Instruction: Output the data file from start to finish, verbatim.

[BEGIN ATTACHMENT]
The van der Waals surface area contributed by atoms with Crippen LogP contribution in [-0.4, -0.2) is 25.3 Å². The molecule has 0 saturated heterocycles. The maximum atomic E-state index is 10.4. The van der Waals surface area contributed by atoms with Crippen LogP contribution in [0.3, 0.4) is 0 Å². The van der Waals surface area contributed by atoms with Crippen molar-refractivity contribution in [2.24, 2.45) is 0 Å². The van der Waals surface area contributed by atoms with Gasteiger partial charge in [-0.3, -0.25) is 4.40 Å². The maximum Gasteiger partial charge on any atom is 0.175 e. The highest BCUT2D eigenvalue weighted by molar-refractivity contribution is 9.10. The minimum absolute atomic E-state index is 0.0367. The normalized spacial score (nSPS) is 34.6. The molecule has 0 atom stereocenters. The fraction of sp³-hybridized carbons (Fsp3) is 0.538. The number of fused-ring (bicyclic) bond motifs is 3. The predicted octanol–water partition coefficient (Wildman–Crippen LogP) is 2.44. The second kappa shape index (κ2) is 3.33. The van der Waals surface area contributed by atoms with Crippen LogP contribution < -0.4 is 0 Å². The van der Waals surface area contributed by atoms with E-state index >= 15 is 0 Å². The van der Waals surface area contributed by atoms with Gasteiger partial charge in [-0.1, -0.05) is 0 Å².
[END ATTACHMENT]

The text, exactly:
The van der Waals surface area contributed by atoms with Crippen LogP contribution in [-0.4, -0.2) is 25.3 Å². The molecule has 0 saturated heterocycles. The maximum atomic E-state index is 10.4. The van der Waals surface area contributed by atoms with Crippen LogP contribution in [0.3, 0.4) is 0 Å². The van der Waals surface area contributed by atoms with Crippen molar-refractivity contribution in [2.24, 2.45) is 0 Å². The van der Waals surface area contributed by atoms with Gasteiger partial charge in [-0.3, -0.25) is 4.40 Å². The maximum Gasteiger partial charge on any atom is 0.175 e. The highest BCUT2D eigenvalue weighted by molar-refractivity contribution is 9.10. The minimum absolute atomic E-state index is 0.0367. The normalized spacial score (nSPS) is 34.6. The molecule has 0 atom stereocenters. The fraction of sp³-hybridized carbons (Fsp3) is 0.538. The number of fused-ring (bicyclic) bond motifs is 3. The predicted octanol–water partition coefficient (Wildman–Crippen LogP) is 2.44. The second kappa shape index (κ2) is 3.33. The van der Waals surface area contributed by atoms with Crippen LogP contribution < -0.4 is 0 Å². The van der Waals surface area contributed by atoms with E-state index >= 15 is 0 Å². The van der Waals surface area contributed by atoms with Gasteiger partial charge in [-0.1, -0.05) is 0 Å².